2. "Hushed" (10:43) fast arpeggiated Flim and the BB's-like guitar opens this song before Ole Michael enters. The sound is very much like The Decemberists--both musically and in the vocal tones and stylings of Ole Michale Bjørndal. Thick vibrating electric bass takes over before drums and other folk instruments join in for the second verse. This is great. Now church organ adds its oddly timed arpeggi before a break allows violin to solo. The next section notes Ole Michael's vocal to sound much more fragile in a higher octave--like a young Neil Young. Electric guitar solos as church organ and rock rhythm section play below. This is so good! A bit of an Anekdoten feel here--though it turns more Mike Oldfield/early Genesis in the seventh minute before a long semi-empty break makes room for the three minute finale of fine YES-like symphonic prog jamming. I love the brave and prominent use of church organ and the old unfiltered sound of the drums and front-and-center Rickenbacher-like bass. (19/20)

3. "Magnified as Giants" (5:46) an excellent acoustic guitar-dominated throwback to THE MOODY BLUES and the folkier side of early GENESIS and early GENTLE GIANT. My favorite song on the album. (9.5/10)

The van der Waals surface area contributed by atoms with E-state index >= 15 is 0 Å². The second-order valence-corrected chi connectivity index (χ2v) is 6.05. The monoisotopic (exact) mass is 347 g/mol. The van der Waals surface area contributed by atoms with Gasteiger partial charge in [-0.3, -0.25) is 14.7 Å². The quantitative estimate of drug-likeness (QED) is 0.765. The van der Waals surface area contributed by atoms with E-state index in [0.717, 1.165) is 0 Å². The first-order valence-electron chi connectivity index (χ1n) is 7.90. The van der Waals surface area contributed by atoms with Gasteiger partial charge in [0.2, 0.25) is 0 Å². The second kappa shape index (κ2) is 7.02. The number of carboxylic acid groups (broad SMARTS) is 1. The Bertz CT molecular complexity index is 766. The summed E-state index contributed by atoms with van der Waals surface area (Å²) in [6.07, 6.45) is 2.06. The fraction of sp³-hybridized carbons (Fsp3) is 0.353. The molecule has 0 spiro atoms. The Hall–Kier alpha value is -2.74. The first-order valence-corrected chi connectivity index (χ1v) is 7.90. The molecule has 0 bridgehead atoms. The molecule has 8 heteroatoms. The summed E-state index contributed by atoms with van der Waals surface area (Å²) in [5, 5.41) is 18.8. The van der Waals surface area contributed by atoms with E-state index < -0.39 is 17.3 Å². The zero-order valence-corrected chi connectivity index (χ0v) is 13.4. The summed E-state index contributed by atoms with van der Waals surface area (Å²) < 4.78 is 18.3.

4. "Lighter Than Air" (19:34) Here Ole & Co. are treading lightly into Van Der Graaf Generator territory. Ole Michael's pitchy vocal performance in the first three minutes makes one appreciate just how talented Peter Hammill was. Nice blues-jazzy guitar solo in the fourth minute followed by some nice RICHARD WRIGHT-like synth work in this now-very PINK FLOYD-sounding section. At 4:50 there is a bridge into a shift into more WOBBLER-like territory. Again, Ole Michael's vocal attempt makes it apparent that he's stretching himself a bit beyond his skill level. A couple of RUSH-like chorus and its codas and bridges helps to remove the Hammill standards away while we soon slide into a very steady classic rock motif in which the electric guitar can show off his Joe Satriani and Ted Nugent practice moves. Synth gets a turn in the eleventh minute before yielding again to the lead guitar. The bottom empties out in the twelfth minute, opening up for an eerie space-psych passage over which Ole again tries his hand at P. Hammill imitation. It's a cool section--very NEKTAR- or, perhaps, Hawkwind-like. It builds and hypnotizes until the 15:00 mark when it erupts into a more early PINK FLOYD-like mini-crescendo before settling down into more space-blues guitar over which the Hammill performance continues. I have to admit: the guitar soloing has feeling--even a little of PAUL BUCHANAN's magical touch and emotion. Though the vocal performance falls a little short of the standards set by Mr. Hammill, it's not by much. And the musical themes and references are quite well spliced, but it is the guitar work--especially the final quarter of the song, that shine high and bright. (37/40)